The Age of Reason
When I turned twenty years old, I had an epiphany. I had reached the age of reason and realized that I was an atheist.
It took me many years to get to the point of even writing something like this on a public forum. Being an atheist in America isn’t well received by many people – even in the non-religious circles where people claim to be ‘spiritual but not religious,’ or some black folks take the Talib Kweli route of “God is good, but religion is bad.”
It took a political awakening – in particular, Operation Iraqi Freedom 2003 – for me to start questioning my own religious beliefs. During a conversation Navy Chaplin who was a Protestant minister, he claimed, “those who do not accept Jesus as their lord and savior were damned to an eternity in hell.” I found it hard to believe that more than four billion people would endure fire and brimstone because they were not Christians. Hell, (pun intended) even Christians don’t all agree on these matters as we saw with the Reformation.
In my early twenties, I often claimed to be agnostic because that seemed to be less offensive to people. But Stephen Colbert’s assessment of agonistics as “Atheist[s] without balls” has stuck with me. So, I’m an atheist, and that’s okay. Deriving from the ancient Greek word ‘atheos,’ atheism just means ‘without-theism.’
The Black Community and Jeezus
“In reference to the Pew study, we know that African-Americans are far more likely to confidently believe in God when compared with whites and Hispanics. More than three-quarters of African Americans say they are absolutely certain there is a God, compared with less than two-thirds of whites and Hispanics who say the same.”
Countless polls have shown that black folks of all generations are still the most religious of all Americans. Eighty-seven percent of black womenclaim to be religious, according to polls. Growing up Pentecostal in the Midwest and now living in the South, I know that many black folks wear their religion like a badge of honor. Old heads claim that Dr. King and Malcolm X were both men of faith, and thus the black church or mosques are the backbone of the community. (I’m looking at you, Tavis Smiley).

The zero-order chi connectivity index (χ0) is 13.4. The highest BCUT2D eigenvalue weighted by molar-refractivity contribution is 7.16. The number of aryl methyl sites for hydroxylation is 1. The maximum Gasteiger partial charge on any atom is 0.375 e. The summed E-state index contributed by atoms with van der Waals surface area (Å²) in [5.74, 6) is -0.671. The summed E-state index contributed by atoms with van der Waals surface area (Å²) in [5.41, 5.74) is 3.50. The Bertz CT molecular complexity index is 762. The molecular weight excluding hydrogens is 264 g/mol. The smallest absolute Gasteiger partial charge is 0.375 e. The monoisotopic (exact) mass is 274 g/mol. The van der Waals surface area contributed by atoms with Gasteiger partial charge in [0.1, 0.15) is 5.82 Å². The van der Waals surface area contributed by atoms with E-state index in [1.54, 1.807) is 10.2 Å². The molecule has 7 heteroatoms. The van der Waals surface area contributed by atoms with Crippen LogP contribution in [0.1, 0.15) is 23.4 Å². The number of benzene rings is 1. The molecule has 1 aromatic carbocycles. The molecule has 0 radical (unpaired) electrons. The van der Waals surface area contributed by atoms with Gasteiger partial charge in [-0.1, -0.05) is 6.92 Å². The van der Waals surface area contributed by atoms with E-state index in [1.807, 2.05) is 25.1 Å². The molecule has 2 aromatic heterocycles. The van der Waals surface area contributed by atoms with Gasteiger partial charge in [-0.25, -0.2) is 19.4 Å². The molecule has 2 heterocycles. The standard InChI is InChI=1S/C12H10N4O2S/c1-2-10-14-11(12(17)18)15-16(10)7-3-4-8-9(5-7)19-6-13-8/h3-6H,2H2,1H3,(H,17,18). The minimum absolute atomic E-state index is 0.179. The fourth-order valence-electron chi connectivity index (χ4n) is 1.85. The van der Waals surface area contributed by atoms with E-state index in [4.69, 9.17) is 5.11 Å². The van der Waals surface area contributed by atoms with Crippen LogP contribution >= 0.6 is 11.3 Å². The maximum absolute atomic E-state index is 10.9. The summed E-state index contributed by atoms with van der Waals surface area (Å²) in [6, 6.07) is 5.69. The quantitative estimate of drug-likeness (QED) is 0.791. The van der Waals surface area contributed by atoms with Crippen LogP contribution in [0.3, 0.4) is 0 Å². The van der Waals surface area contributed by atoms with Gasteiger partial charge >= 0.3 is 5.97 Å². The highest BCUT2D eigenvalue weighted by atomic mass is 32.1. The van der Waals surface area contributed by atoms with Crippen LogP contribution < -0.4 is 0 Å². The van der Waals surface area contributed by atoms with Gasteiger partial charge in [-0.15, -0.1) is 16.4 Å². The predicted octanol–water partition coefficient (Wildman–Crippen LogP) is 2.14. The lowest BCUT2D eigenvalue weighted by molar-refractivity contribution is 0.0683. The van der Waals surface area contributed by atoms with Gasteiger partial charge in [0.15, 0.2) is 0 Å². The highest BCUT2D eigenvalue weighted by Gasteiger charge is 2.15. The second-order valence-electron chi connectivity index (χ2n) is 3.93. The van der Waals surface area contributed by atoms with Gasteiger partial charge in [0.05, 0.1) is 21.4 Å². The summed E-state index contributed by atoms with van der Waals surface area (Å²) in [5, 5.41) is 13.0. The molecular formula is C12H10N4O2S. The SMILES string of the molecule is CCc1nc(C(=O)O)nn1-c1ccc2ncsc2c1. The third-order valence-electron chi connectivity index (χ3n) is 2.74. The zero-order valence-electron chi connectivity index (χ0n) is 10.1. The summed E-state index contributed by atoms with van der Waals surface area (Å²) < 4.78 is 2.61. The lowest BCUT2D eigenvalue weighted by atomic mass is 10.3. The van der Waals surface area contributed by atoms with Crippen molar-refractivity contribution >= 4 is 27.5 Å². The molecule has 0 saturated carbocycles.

Throughout my career, I’ve been asked what church I attend or even brought into prayer sessions when in all black professional settings. It is just assumed that I am Christian, or a Muslim since I’m a brotha with a beard (My lady calls me a hipster, and I deny that claim despite my love of craft beer and beard oil.) One black woman I dated asked me out on a first date and suggested that for our first date we should go to church. We did date, and I never stepped foot inside a church with her. Another young black woman I dated had been receiving counseling from her pastor. Her male pastor seemed to have an obsession with the fact she was fornicating with a ‘heathen’ like myself. I told her, “It just looks like your pastor is jealous and wants you for himself.”
This same young woman was going through an ugly custody battle with an ex and had recently lost her corporate job. She was struggling to pay the bills like many young black professionals not from an upper-middle-class background. She should have been seeking mental health servicesfrom a licensed and trained mental health professional, not from a pastor trying to lay his hands on her.
It’s Okay to be an Atheist
People often joke about Sunday mornings in America being the most segregated morning of the week. Every race of people goes to their respective houses of worship. Black folks collectively know that Christianity wasn’t spread peacefully throughout the continent of Africa and among our slave ancestors. But the atheist movement also looks white and no less oppressive from an optics standpoint. The most visible atheist figures are white men. The atheist movement needs to move beyond just old white guys like Bill Maher, and Richard Dawkins. The Atheist movement needs to engage and embrace diversity.
They’re plenty of notable non-religious and dare I say, atheist black folks. And there are many black atheist organizations out there where you can find black men and women who aren’t trying to drag you to church on Sundays. Anyway, I have to watch the Chicago Bears lose their games on Sundays. In the end, if you’re black and an atheist you’re not alone, and you’re not a “minority within a minority.” We’re out there, and we’re legion. Nevertheless, I do miss the gospel music and fish fry’s, though…sorry Grandma.
Lornett Vestal was born and raised in Chicago, IL. He served four years honorably as a crew member aboard the USS Cleveland LPD-7. He deployed during Operation Iraqi Freedom in 2003 to 2004. He’s traveled the world. He studied at Northern Illinois University and The University of Chicago. He lives in Atlanta, GA with his wife and two dogs.